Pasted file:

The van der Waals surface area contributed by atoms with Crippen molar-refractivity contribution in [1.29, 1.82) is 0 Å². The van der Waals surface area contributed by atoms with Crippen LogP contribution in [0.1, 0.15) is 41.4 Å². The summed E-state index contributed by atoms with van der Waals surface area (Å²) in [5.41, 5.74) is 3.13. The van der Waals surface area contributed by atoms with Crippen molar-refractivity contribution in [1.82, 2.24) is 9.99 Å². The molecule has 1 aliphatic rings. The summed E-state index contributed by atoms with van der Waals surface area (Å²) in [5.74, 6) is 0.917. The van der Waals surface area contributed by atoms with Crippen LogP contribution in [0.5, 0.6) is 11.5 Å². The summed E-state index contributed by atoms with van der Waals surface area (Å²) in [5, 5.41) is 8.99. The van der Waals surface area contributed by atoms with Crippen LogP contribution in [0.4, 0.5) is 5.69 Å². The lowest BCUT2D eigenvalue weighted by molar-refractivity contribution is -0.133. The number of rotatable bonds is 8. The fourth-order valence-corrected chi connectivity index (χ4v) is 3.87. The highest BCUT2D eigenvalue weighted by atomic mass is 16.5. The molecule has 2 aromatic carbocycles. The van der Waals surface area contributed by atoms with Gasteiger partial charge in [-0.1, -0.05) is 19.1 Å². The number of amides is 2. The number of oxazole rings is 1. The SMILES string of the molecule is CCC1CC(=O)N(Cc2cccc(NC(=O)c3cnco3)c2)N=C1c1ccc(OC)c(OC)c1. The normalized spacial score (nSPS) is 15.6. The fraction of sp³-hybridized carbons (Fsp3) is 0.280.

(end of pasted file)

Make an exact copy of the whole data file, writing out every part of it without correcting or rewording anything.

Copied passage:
The van der Waals surface area contributed by atoms with Crippen molar-refractivity contribution in [1.29, 1.82) is 0 Å². The van der Waals surface area contributed by atoms with Crippen LogP contribution in [0.1, 0.15) is 41.4 Å². The summed E-state index contributed by atoms with van der Waals surface area (Å²) in [5.41, 5.74) is 3.13. The van der Waals surface area contributed by atoms with Crippen molar-refractivity contribution in [1.82, 2.24) is 9.99 Å². The molecule has 1 aliphatic rings. The summed E-state index contributed by atoms with van der Waals surface area (Å²) in [5.74, 6) is 0.917. The van der Waals surface area contributed by atoms with Crippen LogP contribution in [0.5, 0.6) is 11.5 Å². The summed E-state index contributed by atoms with van der Waals surface area (Å²) in [5, 5.41) is 8.99. The van der Waals surface area contributed by atoms with Crippen LogP contribution in [0.4, 0.5) is 5.69 Å². The lowest BCUT2D eigenvalue weighted by molar-refractivity contribution is -0.133. The number of rotatable bonds is 8. The fourth-order valence-corrected chi connectivity index (χ4v) is 3.87. The highest BCUT2D eigenvalue weighted by atomic mass is 16.5. The molecule has 2 aromatic carbocycles. The van der Waals surface area contributed by atoms with Gasteiger partial charge in [-0.1, -0.05) is 19.1 Å². The number of amides is 2. The number of oxazole rings is 1. The SMILES string of the molecule is CCC1CC(=O)N(Cc2cccc(NC(=O)c3cnco3)c2)N=C1c1ccc(OC)c(OC)c1. The normalized spacial score (nSPS) is 15.6. The fraction of sp³-hybridized carbons (Fsp3) is 0.280.